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Itchy Itchy Scratchy Scratchy

I have a raging poison ivy/oak/sumac rash at the moment, I’m not sure which & I’m not going back out there to inspect the woods behind our rock wall to find out. In the process of finding information about how to treat my affliction, I found out that people really don’t trust the internet as a reliable source of information. I was surprised, because when I worked as a college reference librarian I heard colleagues and professors lament that “kids today” believe everything they read online. (A related problem: teachers who assign kids’ homework with the rule, “no online sources.” Many libraries are adding more and more e-books to their collections, which leaves librarians explaining to parents, “It’s a book, it’s just online.”)

I’m thinking it’s a little more complicated than that because I had a series of conversations with friends, relatives, and total strangers from different generations in the last few days about poison ivy; specifically about whether it spreads and how to alleviate the discomfort. (FYI, it spreads systemically in your body once you’re exposed to the chemical in the leaves that causes the rash, but you can’t spread it yourself by scratching or contact with the rash; I’m still working on alleviating the discomfort). What I learned is that people are very mistrustful of any information online that doesn’t come from someone they know. 

As reference librarians we spend time teaching people how to look for accurate information online and how to tell if a website is trustworthy. I have come across plenty of patrons (usually not young people) who are a little too trusting of something they found online. But I never realized how many people don’t trust the web at all, even if the information is from a good source (Mayo Clinic’s website, for example) or if the information is essentially the same offline. But if people see something a friend posted, they seem to find it more reliable.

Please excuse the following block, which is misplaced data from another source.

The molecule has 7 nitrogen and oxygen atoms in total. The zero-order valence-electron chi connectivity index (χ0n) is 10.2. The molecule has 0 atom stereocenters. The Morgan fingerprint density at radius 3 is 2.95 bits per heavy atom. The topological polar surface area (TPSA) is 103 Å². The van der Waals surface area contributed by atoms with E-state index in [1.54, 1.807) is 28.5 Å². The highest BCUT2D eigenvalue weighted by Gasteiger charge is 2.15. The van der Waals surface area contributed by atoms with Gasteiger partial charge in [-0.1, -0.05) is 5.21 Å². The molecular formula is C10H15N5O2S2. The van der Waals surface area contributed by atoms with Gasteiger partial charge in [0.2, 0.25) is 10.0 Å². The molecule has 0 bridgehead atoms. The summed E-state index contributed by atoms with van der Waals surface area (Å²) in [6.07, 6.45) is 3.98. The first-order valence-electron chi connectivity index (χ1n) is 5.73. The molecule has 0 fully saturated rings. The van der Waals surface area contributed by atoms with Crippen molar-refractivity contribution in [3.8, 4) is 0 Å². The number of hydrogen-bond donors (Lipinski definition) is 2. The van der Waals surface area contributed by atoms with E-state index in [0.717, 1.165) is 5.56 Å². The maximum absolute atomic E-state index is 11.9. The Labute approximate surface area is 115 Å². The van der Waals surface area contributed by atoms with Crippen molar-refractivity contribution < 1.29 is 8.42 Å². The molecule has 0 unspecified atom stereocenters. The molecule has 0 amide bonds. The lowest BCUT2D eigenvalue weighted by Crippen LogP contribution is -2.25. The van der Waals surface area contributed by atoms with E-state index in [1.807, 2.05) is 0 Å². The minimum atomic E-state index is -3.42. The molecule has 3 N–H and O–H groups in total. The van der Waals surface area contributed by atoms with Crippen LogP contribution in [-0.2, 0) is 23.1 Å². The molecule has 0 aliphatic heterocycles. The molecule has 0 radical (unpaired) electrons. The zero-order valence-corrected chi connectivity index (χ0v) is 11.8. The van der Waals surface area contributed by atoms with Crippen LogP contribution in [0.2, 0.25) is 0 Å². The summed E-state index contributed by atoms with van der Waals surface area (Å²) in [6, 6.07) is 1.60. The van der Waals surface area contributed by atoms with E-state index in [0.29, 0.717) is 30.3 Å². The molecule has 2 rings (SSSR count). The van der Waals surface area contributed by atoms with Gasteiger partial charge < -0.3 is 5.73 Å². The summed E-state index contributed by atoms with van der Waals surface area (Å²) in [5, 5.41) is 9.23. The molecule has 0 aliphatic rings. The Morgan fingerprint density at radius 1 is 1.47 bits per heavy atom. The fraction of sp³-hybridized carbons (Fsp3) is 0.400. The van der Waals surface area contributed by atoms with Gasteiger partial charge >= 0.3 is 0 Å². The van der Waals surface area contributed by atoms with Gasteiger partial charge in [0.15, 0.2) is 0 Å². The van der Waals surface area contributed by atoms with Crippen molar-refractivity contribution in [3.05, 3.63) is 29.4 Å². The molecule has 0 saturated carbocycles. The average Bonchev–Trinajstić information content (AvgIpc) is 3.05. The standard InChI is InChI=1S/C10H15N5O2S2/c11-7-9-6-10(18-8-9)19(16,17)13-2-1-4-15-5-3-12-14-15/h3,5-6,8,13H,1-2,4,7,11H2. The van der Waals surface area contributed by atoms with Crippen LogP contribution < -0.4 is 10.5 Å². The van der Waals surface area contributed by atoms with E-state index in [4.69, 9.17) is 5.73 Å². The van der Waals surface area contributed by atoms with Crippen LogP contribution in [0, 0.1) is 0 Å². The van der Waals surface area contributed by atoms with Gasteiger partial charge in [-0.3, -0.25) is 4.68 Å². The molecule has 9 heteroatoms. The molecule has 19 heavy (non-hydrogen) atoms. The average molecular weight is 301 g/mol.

Have you come across this? How do you convince patrons they can trust an online source? And how about the touchy subject of social media not necessarily being reliable — at least no more reliable than cocktail party or break room chatting? Which is to say, sometimes it’s brilliant, accurate, and spot on advice and sometimes it’s, well, not. In fact, it’s like any information: you have to consider the source.

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About Deb Baker

Deb Baker is a writer and insatiable reader. By day she's adult services manager at her small city's public library with a particular passion for readers' advisory. She muses about library issues at The Nocturnal Librarian (https://thenocturnallibrarian.com/) and blogs about books, reading, and life at bookconscious (http://bookconscious.wordpress.com/). Her family includes two awesome offspring, a husband, and the cat who adopted them. And a crazy rescue kitten.

3 responses to “Itchy Itchy Scratchy Scratchy

  1. Ah, the age-old challenge of trust. There is a lot out there in the design and marketing world about trying to develop trust via electronic means. Product reviews by people you don’t even know )but are not at least the manufacturer) have an immense influence on buying decisions. It happens on all the big retailers, and especially on services (travel, lodging, restaurants, etc.). Fascinating stuff!

  2. Diane Mayr ⋅

    Try Domeboro (trade name for Borrow’s Solution). You can buy it in packets at the drug store. You dissolve it in warm water, soak a cloth, and place it on the area. It is the only thing my family uses to dry up the rash (and itch). We’ve been using it for almost 30 years (poison ivy is the bane of my existence).

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